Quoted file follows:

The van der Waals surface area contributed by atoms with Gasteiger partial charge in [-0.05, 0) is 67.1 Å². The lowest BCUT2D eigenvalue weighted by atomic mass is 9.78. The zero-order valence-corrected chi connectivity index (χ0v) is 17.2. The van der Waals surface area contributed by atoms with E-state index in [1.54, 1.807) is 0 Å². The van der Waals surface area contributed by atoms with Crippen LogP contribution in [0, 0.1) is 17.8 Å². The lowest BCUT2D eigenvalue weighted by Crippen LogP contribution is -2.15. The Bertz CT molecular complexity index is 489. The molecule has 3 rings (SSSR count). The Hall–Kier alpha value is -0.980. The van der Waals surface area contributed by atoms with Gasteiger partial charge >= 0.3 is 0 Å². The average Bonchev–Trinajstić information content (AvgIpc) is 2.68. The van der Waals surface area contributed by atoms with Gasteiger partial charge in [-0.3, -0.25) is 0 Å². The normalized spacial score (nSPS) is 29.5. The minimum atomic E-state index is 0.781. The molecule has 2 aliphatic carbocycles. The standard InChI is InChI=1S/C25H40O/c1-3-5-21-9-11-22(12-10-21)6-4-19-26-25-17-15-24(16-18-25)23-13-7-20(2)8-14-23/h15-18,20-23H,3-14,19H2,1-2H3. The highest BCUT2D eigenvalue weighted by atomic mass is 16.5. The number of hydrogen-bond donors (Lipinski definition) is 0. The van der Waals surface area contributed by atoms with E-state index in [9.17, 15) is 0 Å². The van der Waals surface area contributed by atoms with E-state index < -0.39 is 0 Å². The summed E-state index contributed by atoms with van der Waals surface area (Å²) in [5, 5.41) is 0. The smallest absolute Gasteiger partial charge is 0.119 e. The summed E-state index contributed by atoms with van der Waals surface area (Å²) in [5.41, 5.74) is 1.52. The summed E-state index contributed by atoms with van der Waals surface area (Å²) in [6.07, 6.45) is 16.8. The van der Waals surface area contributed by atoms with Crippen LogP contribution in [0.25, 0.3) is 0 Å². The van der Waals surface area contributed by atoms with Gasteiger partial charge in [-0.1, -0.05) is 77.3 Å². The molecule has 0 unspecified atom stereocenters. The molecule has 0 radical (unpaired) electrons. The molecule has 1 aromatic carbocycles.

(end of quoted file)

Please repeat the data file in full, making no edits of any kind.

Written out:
The van der Waals surface area contributed by atoms with Gasteiger partial charge in [-0.05, 0) is 67.1 Å². The lowest BCUT2D eigenvalue weighted by atomic mass is 9.78. The zero-order valence-corrected chi connectivity index (χ0v) is 17.2. The van der Waals surface area contributed by atoms with E-state index in [1.54, 1.807) is 0 Å². The van der Waals surface area contributed by atoms with Crippen LogP contribution in [0, 0.1) is 17.8 Å². The lowest BCUT2D eigenvalue weighted by Crippen LogP contribution is -2.15. The Bertz CT molecular complexity index is 489. The molecule has 3 rings (SSSR count). The Hall–Kier alpha value is -0.980. The van der Waals surface area contributed by atoms with Gasteiger partial charge >= 0.3 is 0 Å². The average Bonchev–Trinajstić information content (AvgIpc) is 2.68. The van der Waals surface area contributed by atoms with Gasteiger partial charge in [-0.3, -0.25) is 0 Å². The normalized spacial score (nSPS) is 29.5. The minimum atomic E-state index is 0.781. The molecule has 2 aliphatic carbocycles. The standard InChI is InChI=1S/C25H40O/c1-3-5-21-9-11-22(12-10-21)6-4-19-26-25-17-15-24(16-18-25)23-13-7-20(2)8-14-23/h15-18,20-23H,3-14,19H2,1-2H3. The highest BCUT2D eigenvalue weighted by atomic mass is 16.5. The number of hydrogen-bond donors (Lipinski definition) is 0. The van der Waals surface area contributed by atoms with E-state index in [9.17, 15) is 0 Å². The van der Waals surface area contributed by atoms with E-state index < -0.39 is 0 Å². The summed E-state index contributed by atoms with van der Waals surface area (Å²) in [5, 5.41) is 0. The smallest absolute Gasteiger partial charge is 0.119 e. The summed E-state index contributed by atoms with van der Waals surface area (Å²) in [5.41, 5.74) is 1.52. The summed E-state index contributed by atoms with van der Waals surface area (Å²) in [6.07, 6.45) is 16.8. The van der Waals surface area contributed by atoms with Crippen LogP contribution in [0.25, 0.3) is 0 Å². The van der Waals surface area contributed by atoms with Gasteiger partial charge in [-0.1, -0.05) is 77.3 Å². The molecule has 0 unspecified atom stereocenters. The molecule has 0 radical (unpaired) electrons. The molecule has 1 aromatic carbocycles.